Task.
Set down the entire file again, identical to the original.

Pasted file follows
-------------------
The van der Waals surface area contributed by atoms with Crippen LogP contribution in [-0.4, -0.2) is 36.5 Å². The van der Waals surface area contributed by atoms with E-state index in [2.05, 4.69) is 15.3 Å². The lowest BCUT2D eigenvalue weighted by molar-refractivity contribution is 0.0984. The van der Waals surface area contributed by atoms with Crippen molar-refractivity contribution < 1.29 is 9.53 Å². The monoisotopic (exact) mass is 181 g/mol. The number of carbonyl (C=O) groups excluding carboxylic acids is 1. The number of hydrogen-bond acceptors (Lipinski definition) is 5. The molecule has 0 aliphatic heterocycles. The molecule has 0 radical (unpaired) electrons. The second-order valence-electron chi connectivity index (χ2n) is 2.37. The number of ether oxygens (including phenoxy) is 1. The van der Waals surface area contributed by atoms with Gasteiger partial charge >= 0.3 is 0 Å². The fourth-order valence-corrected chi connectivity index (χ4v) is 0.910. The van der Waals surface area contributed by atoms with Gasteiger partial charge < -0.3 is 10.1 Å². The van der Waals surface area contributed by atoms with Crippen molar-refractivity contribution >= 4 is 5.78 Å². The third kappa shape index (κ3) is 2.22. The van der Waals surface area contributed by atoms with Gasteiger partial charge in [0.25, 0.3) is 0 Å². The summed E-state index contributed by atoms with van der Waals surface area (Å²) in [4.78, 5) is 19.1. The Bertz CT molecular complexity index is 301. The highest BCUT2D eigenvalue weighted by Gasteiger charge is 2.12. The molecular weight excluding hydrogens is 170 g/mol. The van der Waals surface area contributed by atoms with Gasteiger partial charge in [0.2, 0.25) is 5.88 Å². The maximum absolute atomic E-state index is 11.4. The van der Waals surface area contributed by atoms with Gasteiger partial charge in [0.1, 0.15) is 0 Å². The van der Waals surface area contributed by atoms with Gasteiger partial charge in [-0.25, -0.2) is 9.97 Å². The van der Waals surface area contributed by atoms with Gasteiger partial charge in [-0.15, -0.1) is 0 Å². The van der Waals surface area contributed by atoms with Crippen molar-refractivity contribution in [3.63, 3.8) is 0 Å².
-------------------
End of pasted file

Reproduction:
The van der Waals surface area contributed by atoms with Crippen LogP contribution in [-0.4, -0.2) is 36.5 Å². The van der Waals surface area contributed by atoms with E-state index in [2.05, 4.69) is 15.3 Å². The lowest BCUT2D eigenvalue weighted by molar-refractivity contribution is 0.0984. The van der Waals surface area contributed by atoms with Crippen molar-refractivity contribution < 1.29 is 9.53 Å². The monoisotopic (exact) mass is 181 g/mol. The number of carbonyl (C=O) groups excluding carboxylic acids is 1. The number of hydrogen-bond acceptors (Lipinski definition) is 5. The molecule has 0 aliphatic heterocycles. The molecule has 0 radical (unpaired) electrons. The second-order valence-electron chi connectivity index (χ2n) is 2.37. The number of ether oxygens (including phenoxy) is 1. The van der Waals surface area contributed by atoms with Gasteiger partial charge >= 0.3 is 0 Å². The fourth-order valence-corrected chi connectivity index (χ4v) is 0.910. The van der Waals surface area contributed by atoms with Gasteiger partial charge < -0.3 is 10.1 Å². The van der Waals surface area contributed by atoms with Crippen molar-refractivity contribution >= 4 is 5.78 Å². The third kappa shape index (κ3) is 2.22. The van der Waals surface area contributed by atoms with Gasteiger partial charge in [0.25, 0.3) is 0 Å². The summed E-state index contributed by atoms with van der Waals surface area (Å²) in [4.78, 5) is 19.1. The Bertz CT molecular complexity index is 301. The highest BCUT2D eigenvalue weighted by Gasteiger charge is 2.12. The molecular weight excluding hydrogens is 170 g/mol. The van der Waals surface area contributed by atoms with Gasteiger partial charge in [0.2, 0.25) is 5.88 Å². The maximum absolute atomic E-state index is 11.4. The van der Waals surface area contributed by atoms with Gasteiger partial charge in [0.1, 0.15) is 0 Å². The van der Waals surface area contributed by atoms with Gasteiger partial charge in [-0.25, -0.2) is 9.97 Å². The van der Waals surface area contributed by atoms with Gasteiger partial charge in [-0.15, -0.1) is 0 Å². The van der Waals surface area contributed by atoms with Crippen molar-refractivity contribution in [3.63, 3.8) is 0 Å².